Are Living Wage Campaigns Worth the Effort?
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This piece was originally published by Labor Notes. Come to the Labor Notes conference May 4-6 in Chicago, the biggest gathering of grassroots labor activists and all-around troublemakers out there! More than 100 workshops and meetings to ‘put the movement back in the labor movement.’
Almost 20 years ago a “living wage” campaign by pastors and union organizers in Baltimore caught the attention of activists around the country. It looked like a way to address the fact that so many people were working but were still poor.
Living wage activists have accomplished a lot since then, winning more than 125 living wage ordinances in cities and counties, three city minimum wages, and state and federal minimum wage increases. Eight states have indexed their minimum wage to inflation because of activist pressure, and campaigns to raise and index state minimums are underway in 10 more states.
Activists also created coalitions that have helped unions organize and win better contracts. They’ve supported city and state campaigns for paid sick days and influenced the debate about who should benefit from economic development.
Yet the number of workers earning poverty wages remains as high as ever. A quarter of all workers in 2009—about 35 million people—earned less than the hourly wage needed to bring a full-time worker to the federal poverty line for a family of four.
The problem has many roots. Living wage ordinances cover a relatively small number of workers, because a typical ordinance applies only to firms that receive contracts or economic development assistance from a city government.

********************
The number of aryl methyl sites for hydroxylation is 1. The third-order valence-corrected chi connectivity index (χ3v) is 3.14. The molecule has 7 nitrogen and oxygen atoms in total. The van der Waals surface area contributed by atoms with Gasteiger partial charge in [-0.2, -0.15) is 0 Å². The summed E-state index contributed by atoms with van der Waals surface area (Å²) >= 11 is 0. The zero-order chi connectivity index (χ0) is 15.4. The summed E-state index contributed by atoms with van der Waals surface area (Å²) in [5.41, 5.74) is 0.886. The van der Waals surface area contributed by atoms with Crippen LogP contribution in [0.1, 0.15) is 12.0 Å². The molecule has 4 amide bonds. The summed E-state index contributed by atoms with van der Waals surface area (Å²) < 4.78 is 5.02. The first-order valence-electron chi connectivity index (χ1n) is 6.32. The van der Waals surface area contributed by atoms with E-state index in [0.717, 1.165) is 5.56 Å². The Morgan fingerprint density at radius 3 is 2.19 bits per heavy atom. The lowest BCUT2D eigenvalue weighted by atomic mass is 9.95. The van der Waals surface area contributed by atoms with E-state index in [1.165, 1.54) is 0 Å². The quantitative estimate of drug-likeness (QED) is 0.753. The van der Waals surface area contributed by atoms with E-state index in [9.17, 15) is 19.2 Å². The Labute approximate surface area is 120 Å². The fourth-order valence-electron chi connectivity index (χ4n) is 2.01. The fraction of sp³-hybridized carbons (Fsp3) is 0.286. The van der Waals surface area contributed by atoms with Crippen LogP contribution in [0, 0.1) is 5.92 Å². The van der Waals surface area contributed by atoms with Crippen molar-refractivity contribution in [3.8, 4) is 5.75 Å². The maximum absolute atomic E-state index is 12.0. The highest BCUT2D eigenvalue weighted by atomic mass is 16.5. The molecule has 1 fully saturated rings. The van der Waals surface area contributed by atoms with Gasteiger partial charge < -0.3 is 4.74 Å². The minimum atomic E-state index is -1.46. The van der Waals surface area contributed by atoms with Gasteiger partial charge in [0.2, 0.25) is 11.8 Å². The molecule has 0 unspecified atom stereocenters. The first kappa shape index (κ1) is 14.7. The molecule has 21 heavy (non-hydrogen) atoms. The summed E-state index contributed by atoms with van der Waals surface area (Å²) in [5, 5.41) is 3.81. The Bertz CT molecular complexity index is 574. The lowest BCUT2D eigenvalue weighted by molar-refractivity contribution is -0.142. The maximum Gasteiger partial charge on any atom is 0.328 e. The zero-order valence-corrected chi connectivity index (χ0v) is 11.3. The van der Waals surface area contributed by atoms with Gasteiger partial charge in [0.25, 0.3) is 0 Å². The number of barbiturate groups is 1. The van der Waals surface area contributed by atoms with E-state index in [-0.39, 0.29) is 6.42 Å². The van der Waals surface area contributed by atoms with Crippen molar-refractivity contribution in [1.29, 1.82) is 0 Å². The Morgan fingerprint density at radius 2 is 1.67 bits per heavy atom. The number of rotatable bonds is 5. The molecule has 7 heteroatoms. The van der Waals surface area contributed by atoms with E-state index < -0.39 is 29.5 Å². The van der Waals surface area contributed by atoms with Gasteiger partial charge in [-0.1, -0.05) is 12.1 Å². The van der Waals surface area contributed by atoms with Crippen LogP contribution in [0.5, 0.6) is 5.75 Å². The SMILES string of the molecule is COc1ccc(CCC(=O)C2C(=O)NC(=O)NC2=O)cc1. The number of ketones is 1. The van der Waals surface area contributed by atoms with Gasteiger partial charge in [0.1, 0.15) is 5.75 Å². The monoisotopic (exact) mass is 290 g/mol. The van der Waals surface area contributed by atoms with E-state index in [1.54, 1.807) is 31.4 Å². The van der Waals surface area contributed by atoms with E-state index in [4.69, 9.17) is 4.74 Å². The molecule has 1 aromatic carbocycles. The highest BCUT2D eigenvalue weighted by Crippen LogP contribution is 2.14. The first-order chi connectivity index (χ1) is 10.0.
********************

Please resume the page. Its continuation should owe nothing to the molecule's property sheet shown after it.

And even the “living wages” the movement has won are not enough to bring a worker out of poverty, especially since many low-wage workers are involuntarily part-time.
To meet the federal poverty line for a four-person family, a worker would need to earn $10.63 an hour and work 40 hours a week, 52 weeks a year. But this official poverty line—$22,113 a year for a family of four—grossly underestimates the real cost of living.
The living wages won in the last 20 years vary from $9.50 to $17.78 (if health benefits are not provided) and include no guarantee of hours.
Despite the weaknesses, the wages won have been significant for those affected, who’ve seen raises during a time when wages were mostly stagnant. But more important than dollars gained have been the new coalitions and strengthened alliances built in many cities, building a foundation for future social movements.
RETURN ON INVESTMENT
The average living wage campaign takes several years, with time spent building coalitions, determining a target wage, lobbying city councilors, holding rallies, working with the media, talking to workers, and negotiating many compromises to reach a final ordinance.
After all that, some ordinances in small cities may cover only a few dozen workers. (Larger ones can cover tens of thousands.)
But living wage activists never saw the ordinances themselves as the solution to poverty. Most saw the campaigns as a way to assist unionization efforts and contract campaigns, or to grow community and faith-based organizations.
So living wage ordinances have often included language to assist organizing.
For example, activists have been able to mandate that cities give priority to developers who don’t violate labor laws. Language on “access” gives unions the ability to visit the workplace. Non-retaliation can protect workers who talk about living wages or rights on the job, and get them their jobs back if they’re fired for organizing.
The laws sometimes forestall contracting out, since private companies lose interest in city contracts where they can’t cut wages.